The ratios of men to women on the boards of the largest listed companies in several European countries tell a story. Among the countries discussed in a recent article in the Economist, Norway leads with 40 percent women on boards, per the quota system introduced a decade ago when women constituted only 9 percent of board memberships. Italy is at the bottom of the heap. Women presidents and chairs are very poorly represented, with 3.2 percent of the European Union total.
What difference does it make if the gender ratio is less dominated by men — and perhaps someday equal? The article notes that “plenty of research suggests that companies with lots of women in senior positions are more successful…”
Causal relationships still need to be firmly established. Moreover, the gender identification of an individual — whether as male, female, or LGBT — is likely less important than their views. Men can be feminists, too. And it is a scary thought that some women rising to the top are not feminists or in any way, “gender aware” and likely to promote women-friendly policies and practices in the workplace.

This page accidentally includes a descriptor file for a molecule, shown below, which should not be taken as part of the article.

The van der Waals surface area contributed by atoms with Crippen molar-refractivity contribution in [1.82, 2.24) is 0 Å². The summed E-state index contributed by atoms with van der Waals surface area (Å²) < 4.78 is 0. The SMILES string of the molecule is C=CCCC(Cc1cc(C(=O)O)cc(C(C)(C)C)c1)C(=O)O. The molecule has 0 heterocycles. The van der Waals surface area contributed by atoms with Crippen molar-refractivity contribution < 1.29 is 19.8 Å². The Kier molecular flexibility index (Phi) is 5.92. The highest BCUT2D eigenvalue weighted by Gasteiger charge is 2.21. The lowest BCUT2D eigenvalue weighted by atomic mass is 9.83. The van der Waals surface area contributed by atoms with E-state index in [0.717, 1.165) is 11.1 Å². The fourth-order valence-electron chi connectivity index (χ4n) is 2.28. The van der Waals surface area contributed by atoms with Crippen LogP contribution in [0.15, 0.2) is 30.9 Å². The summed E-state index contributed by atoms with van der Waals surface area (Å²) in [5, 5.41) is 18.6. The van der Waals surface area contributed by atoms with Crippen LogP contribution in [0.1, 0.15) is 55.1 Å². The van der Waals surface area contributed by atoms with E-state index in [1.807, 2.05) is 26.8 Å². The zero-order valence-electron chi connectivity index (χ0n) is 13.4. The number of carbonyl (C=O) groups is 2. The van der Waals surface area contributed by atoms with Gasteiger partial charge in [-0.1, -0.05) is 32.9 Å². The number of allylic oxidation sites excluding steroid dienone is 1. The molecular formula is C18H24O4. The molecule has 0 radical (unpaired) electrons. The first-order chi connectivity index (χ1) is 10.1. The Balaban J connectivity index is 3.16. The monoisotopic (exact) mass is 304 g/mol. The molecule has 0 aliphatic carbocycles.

Gender ratios do indeed matter in terms of increasing the ratio of people on boards who are gender aware and who promote gender rights and gender justice. Having more women in prominent positions is also a strong signal for girls that they can be leaders, which will lead to a larger pool of young women willing and able to take on change-making positions.